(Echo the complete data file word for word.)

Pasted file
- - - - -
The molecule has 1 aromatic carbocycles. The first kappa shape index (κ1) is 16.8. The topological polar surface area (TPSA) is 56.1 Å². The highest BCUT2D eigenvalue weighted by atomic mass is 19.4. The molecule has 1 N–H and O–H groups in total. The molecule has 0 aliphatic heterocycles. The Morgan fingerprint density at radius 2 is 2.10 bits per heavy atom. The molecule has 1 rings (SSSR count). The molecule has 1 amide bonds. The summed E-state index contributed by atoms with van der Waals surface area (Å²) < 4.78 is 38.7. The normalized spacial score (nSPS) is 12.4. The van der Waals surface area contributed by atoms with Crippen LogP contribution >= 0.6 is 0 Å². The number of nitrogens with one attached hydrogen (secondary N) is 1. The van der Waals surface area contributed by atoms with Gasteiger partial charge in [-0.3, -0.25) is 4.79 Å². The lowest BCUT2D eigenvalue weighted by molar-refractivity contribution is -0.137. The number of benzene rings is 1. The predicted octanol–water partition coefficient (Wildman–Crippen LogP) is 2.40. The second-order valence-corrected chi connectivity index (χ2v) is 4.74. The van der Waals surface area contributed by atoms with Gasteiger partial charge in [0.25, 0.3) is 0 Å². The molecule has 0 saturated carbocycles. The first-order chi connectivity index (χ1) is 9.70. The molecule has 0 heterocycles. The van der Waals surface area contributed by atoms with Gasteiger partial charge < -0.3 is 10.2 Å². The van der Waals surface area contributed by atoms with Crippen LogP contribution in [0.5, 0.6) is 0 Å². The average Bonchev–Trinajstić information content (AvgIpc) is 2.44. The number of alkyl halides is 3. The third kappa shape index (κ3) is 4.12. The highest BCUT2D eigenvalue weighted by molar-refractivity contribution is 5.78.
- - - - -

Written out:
The molecule has 1 aromatic carbocycles. The first kappa shape index (κ1) is 16.8. The topological polar surface area (TPSA) is 56.1 Å². The highest BCUT2D eigenvalue weighted by atomic mass is 19.4. The molecule has 1 N–H and O–H groups in total. The molecule has 0 aliphatic heterocycles. The Morgan fingerprint density at radius 2 is 2.10 bits per heavy atom. The molecule has 1 rings (SSSR count). The molecule has 1 amide bonds. The summed E-state index contributed by atoms with van der Waals surface area (Å²) < 4.78 is 38.7. The normalized spacial score (nSPS) is 12.4. The van der Waals surface area contributed by atoms with Crippen LogP contribution >= 0.6 is 0 Å². The number of nitrogens with one attached hydrogen (secondary N) is 1. The van der Waals surface area contributed by atoms with Gasteiger partial charge in [-0.3, -0.25) is 4.79 Å². The lowest BCUT2D eigenvalue weighted by molar-refractivity contribution is -0.137. The number of benzene rings is 1. The predicted octanol–water partition coefficient (Wildman–Crippen LogP) is 2.40. The second-order valence-corrected chi connectivity index (χ2v) is 4.74. The van der Waals surface area contributed by atoms with Gasteiger partial charge in [0.25, 0.3) is 0 Å². The molecule has 0 saturated carbocycles. The first-order chi connectivity index (χ1) is 9.70. The molecule has 0 heterocycles. The van der Waals surface area contributed by atoms with Gasteiger partial charge < -0.3 is 10.2 Å². The van der Waals surface area contributed by atoms with Crippen LogP contribution in [0.5, 0.6) is 0 Å². The average Bonchev–Trinajstić information content (AvgIpc) is 2.44. The number of alkyl halides is 3. The third kappa shape index (κ3) is 4.12. The highest BCUT2D eigenvalue weighted by molar-refractivity contribution is 5.78.